June 9, 2022 3.25 pm

Captured Brits sentenced to death in Russian-occupied Ukraine

The court is not internationally recognised

Two British men and a Moroccan national who were captured by Russian forces in Ukraine have been sentenced to death, according to a Russian state-owned news agency.

Aiden Aslin (from Newark) and Shaun Pinner, 28 and 48 respectively, were captured by Russian soldiers in the besieged port city of Mariupol in April, while serving within their regiment of the Ukrainian Marines.

Both were paraded on Russian state television, looking beaten and bruised, as they appealed for their release in exchange for pro-Kremlin political Viktor Medvedchuk – who is currently facing a treason trial in Ukraine.

Shaun Pinner, reportedly captured in Mariupol, was paraded on Russian state TV. | Photo: YouTube

They have been held in detention ever since, with a Russian mouthpiece British ‘journalist’ by the name of Graham Phillips posting a now-removed “interview” with Aslin, in which the Newark-born man discusses his conditions and claims the Ukrainian soldiers are the villains in this conflict. It is unclear if he was under duress at any point in this interview.

The British pair were joined by Moroccan national Saadun Brahim in a court in the Donetsk People’s Republic, an unrecognised breakaway state held by pro-Russian rebels.

Aiden Aslin appearing on Russian state TV in April. | Photo: Twitter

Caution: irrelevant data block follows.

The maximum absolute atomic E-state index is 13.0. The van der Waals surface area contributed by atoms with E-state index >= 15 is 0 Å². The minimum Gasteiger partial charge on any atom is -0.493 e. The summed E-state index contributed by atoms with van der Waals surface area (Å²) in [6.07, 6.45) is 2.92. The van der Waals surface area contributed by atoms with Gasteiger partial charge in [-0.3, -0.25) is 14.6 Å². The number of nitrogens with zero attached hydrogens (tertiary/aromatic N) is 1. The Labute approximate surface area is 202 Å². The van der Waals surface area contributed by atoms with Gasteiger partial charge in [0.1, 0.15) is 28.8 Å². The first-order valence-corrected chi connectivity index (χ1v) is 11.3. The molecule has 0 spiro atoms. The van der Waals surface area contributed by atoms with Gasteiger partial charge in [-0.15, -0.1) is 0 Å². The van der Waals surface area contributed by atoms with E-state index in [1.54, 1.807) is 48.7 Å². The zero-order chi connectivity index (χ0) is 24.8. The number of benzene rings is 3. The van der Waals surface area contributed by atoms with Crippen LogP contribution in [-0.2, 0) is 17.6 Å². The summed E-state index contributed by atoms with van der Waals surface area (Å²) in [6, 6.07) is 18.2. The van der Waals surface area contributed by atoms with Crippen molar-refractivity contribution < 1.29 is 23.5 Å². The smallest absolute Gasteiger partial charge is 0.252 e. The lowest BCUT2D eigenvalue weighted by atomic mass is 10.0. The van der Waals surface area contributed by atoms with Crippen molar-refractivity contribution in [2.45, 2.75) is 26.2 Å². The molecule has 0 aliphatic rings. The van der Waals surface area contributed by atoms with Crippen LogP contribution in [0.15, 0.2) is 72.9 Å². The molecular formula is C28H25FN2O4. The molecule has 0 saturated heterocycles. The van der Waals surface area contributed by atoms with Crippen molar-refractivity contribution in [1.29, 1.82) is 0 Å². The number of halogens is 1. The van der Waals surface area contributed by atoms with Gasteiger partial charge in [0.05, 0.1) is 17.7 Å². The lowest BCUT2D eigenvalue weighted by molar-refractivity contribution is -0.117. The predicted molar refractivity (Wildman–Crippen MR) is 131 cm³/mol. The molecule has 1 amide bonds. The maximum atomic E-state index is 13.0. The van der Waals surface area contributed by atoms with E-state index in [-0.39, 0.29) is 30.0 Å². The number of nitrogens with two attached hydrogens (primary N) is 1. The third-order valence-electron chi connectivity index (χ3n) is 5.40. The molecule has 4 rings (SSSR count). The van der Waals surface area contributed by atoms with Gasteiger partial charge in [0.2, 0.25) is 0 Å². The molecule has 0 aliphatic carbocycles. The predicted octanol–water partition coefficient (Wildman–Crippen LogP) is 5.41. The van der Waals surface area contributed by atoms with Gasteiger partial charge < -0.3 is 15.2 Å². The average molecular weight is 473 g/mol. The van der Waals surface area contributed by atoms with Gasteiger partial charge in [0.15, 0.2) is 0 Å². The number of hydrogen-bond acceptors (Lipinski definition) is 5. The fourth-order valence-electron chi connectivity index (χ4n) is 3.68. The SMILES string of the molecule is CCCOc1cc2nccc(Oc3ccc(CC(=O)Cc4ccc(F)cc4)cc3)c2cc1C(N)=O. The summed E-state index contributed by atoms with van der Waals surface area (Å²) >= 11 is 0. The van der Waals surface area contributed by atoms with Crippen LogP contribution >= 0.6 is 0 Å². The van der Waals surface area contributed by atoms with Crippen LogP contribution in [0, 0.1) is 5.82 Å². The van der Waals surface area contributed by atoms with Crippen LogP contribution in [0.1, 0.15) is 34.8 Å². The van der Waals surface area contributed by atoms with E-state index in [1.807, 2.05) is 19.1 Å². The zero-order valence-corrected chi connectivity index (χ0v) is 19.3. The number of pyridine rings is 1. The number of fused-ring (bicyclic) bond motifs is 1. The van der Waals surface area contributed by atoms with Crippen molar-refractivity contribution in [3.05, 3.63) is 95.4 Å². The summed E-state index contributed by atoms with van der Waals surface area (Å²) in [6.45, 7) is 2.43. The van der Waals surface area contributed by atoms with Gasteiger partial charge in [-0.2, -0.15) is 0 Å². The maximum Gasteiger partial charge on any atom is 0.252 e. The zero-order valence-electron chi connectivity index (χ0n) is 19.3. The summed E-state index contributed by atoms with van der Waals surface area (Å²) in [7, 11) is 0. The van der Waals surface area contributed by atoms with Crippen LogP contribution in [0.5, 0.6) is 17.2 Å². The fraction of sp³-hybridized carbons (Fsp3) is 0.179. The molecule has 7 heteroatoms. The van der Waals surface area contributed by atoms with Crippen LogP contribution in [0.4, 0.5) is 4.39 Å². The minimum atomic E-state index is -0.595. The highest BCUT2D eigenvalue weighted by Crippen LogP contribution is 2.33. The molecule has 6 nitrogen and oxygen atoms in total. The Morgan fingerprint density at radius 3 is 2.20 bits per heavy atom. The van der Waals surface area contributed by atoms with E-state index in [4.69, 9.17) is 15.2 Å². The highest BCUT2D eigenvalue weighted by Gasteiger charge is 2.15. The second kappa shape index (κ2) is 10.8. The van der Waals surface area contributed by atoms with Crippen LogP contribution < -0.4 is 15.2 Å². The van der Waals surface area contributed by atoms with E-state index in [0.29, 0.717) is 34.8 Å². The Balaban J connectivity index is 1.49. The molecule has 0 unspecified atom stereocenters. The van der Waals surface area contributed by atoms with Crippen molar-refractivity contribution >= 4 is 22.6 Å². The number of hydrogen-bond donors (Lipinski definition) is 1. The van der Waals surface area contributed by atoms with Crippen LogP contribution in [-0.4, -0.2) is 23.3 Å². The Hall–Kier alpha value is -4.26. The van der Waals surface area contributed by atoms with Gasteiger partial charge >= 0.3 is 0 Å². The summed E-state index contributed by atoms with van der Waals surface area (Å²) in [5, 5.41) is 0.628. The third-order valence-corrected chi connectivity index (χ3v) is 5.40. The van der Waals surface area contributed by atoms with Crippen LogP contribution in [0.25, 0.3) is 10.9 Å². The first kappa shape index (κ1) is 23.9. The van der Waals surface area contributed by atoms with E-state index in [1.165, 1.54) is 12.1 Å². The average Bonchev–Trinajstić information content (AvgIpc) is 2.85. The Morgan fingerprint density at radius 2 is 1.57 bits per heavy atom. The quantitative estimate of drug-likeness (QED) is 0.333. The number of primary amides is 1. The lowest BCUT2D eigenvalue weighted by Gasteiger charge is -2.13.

The trial allowed no witness evidence to be heard, as the president of the DRP said their alleged crimes were “monstrous”.

The family of Aiden Aslin have continued to appeal for his safe return to the UK, describing him as a “much-loved man” that is “very much missed.”

Russian news agency RIA Novosti reported on Thursday that the three men were told they face the death penalty by “The Supreme Court of the DPR”, which passed sentence on the trio – who are described as mercenaries in Russia, but prisoners of war in the UK and elsewhere.

Aiden Aslin when he was in Syria. | Photo: Facebook

The UK government has made it clear that the men are prisoners of war, not mercenaries, meaning they should not face prosecution for their roles in the hostilities in Ukraine.

Both Aslin and Pinner have lived in Ukraine for a number of years, having joined the Ukrainian forces years before the invasion of the Eastern European country at the hands of Russia earlier this year.